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Richard Minear's latest subject: a surprising side of Dr. Seuss.

Historian Richard Minear's discovery - following the lead of one of his students - of a cache of forgotten political cartoons led to the publication this fall of one of the biggest attention-getters to come out of Herter Hall in quite some time: Dr. Seuss Goes to War: The World War II Editorial Cartoons of Theodor Seuss Geisel. Originally published by a defunct New York daily, these works by the Springfield-born children's-book author are introduced by his fellow winner of the Pulitzer Prize, cartoonist Art Spiegelman, and analyzed by Minear. As a scholar of modern Japan, Minear notes Dr. Seuss's greater harshness with Japanese, as compared with German, subjects. But taken as a whole and with the exceptions he remarks upon, he finds the characterizations "remarkably gentle." He adds, "Is there any question that he belongs in the company of the very greatest political cartoonists of that era? Not in my mind."

. . . By 1941 Dr. Seuss had a steady income from Esso and the beginnings of a career as author of unconventional children's books. [But] all was not well with the world. In September 1931, Japan seized Manchuria, igniting Asia's fifteen-year war. In September 1939, Germany invaded Poland and plunged Europe into six years of war. Dr. Seuss had strong views. His opposition to Italian fascism led him to set pen to paper for his first editorial cartoon. The cartoon exemplified the sharp wit, the wealth of detail, and many of the stylistic elements that were to characterize Dr. Seuss's work for the next two years. In the cartoon, Virginio Gayda, editor of Il Giornale d'Italia, a major publication of the fascist regime, is suspended before a giant typewriter, banging away. . . A steam typewriter? Who but Dr. Seuss could have imagined it? . . . Dr. Seuss showed it to a friend who worked for PM, a left wing daily newspaper published in New York from 1940-1948. The cartoon appeared at the end of January 1941. Below it was this note:
Dear Editor: If you were to ask me, which you haven't, whom I consider the world's most outstanding writer of fantasy, I would, of course, answer: I am. My second choice, however, is Virginio Gayda. The only difference is that the writings of Mr. Gayda give me a pain in the neck . . . - Dr. Seuss.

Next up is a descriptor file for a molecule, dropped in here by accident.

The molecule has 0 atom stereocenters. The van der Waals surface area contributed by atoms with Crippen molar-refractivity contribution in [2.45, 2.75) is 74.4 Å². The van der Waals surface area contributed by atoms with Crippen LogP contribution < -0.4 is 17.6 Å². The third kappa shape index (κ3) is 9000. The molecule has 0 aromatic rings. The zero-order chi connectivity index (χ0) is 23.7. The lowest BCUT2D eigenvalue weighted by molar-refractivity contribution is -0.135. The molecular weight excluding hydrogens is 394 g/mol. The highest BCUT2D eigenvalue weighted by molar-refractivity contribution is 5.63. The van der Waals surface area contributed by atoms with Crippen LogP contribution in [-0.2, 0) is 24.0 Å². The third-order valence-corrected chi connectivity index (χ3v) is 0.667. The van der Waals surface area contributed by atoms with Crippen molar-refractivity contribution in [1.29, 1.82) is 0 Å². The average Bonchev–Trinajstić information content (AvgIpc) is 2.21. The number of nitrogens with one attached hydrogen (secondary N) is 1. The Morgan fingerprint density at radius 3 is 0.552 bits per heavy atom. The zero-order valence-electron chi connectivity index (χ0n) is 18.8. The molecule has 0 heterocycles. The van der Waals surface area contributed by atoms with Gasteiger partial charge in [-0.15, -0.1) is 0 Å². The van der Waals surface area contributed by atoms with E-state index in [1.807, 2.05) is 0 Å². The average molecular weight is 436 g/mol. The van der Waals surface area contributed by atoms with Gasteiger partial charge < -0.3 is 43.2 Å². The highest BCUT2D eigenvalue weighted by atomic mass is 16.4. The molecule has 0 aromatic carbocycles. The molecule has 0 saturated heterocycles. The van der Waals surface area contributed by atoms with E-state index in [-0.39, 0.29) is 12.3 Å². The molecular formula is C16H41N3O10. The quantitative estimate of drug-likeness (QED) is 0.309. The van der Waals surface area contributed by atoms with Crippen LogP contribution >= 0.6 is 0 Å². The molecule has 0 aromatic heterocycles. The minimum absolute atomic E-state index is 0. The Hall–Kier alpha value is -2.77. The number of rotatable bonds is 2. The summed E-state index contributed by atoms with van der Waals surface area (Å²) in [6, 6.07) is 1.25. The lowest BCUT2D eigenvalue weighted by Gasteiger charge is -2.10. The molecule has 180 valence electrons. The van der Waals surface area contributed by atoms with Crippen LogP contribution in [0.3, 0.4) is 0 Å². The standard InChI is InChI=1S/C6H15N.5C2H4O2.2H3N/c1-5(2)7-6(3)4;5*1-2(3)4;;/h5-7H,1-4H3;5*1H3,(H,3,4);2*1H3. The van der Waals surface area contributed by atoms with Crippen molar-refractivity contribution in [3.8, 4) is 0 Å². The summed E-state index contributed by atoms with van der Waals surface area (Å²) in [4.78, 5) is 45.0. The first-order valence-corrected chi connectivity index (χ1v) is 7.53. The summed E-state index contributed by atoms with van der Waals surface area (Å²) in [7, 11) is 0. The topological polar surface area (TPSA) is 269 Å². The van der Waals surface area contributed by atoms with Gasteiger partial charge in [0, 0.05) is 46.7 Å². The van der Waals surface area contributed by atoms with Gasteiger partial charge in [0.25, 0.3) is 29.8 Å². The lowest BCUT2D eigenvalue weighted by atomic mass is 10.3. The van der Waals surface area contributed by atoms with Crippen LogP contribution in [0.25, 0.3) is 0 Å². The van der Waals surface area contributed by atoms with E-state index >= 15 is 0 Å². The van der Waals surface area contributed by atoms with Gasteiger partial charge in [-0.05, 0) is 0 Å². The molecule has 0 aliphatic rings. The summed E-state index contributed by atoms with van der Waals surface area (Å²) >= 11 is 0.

. . . Before leaving the cartoons, we need to pause and review some of their distinguishing characteristics. First and foremost is their sheer quality. With over 400 cartoons in a two-year period, Dr. Seuss was certain to fail on occasion and to repeat himself from time to time, but how many cartoonists can boast of having drawn so many truly great cartoons? Among cartoonists active during World War II, Bill Mauldin, Herblock, and the British cartoonist David Low come to mind, but are there others? And is there any question that Dr. Seuss belongs in the company of these very greatest political cartoonists of that era? Not in my mind. These men are famous in part because we know their work: their cartoons have been collected, reprinted, anthologized. Not so the editorial cartoons of Dr. Seuss. Nearly sixty years after they first appeared, this book is the first general survey.

A second characteristic is their simplicity-in-complexity. As we have noted, Dr. Seuss's drawings are often high complex, and sometimes he adds lengthy titles and spoken words. But Dr. Seuss does not muddy the message or confuse the reader. Third is Dr. Seuss's humor and whimsy. As we have noted in discussing Dr. Seuss's depictions of Hitler, humor and whimsy both have their limits when confronting truly evil acts. But Dr. Seuss undoubtedly brightened the days of thousands of PM readers with his [Charles] Lindbergh quarter and its ostrich, head in the sand, [or] his "new Humped-Dachshund . . . to replace the "non-Aryan camel." . . .

Next, consider the tiny animals Dr. Seuss uses to underline his editorial slant. The cat that peeks around the couch as "America First" reads Adolf the Wolf to her frightened children, the fish astonished by Senator Wheeler's underwater impersonation of Admiral Dewey - [these] add a contrapuntal dimension not found regularly in other cartoons. (Among today's cartoonists, only Oliphant comes immediately to mind.)

Finally, consider a few more technical matters of cartoon art. Among these I would note the boldness of the line . . . the frequent use of patches of black and solid black backgrounds . . . his truncation of figures, as in the headless Hitlers of his greatest Hitler cartoons . . . Think, too, of his readiness to break the frame. Some of his cartoons are conventional, entirely within four clearly-marked sides, but in many Dr. Seuss draws no sides. In how many cartoons with frames does the image break out of the frame? In a number he seems to draw sides only to breach them, [as in] "HAPPY NEW YEAR! But, Boy! What a Hangover!" . . .

In short, Dr. Seuss is an innovator, always pushing the envelope. As we have seen, these cartoons tell us a great deal about Dr. Seuss and about American public opinion in 1941 and 1942. But strip away the artist's name, forget about his accomplishments before and after, and these cartoons stand the test of time. Dr. Seuss's wartime cartoons are important in their own right, as cartoons.

­ From Dr. Seuss Goes To War: The World War II Editorial Cartoons of Theodor Seuss Geisel, by Richard H. Minear, The New Press, Hardcover $25.00.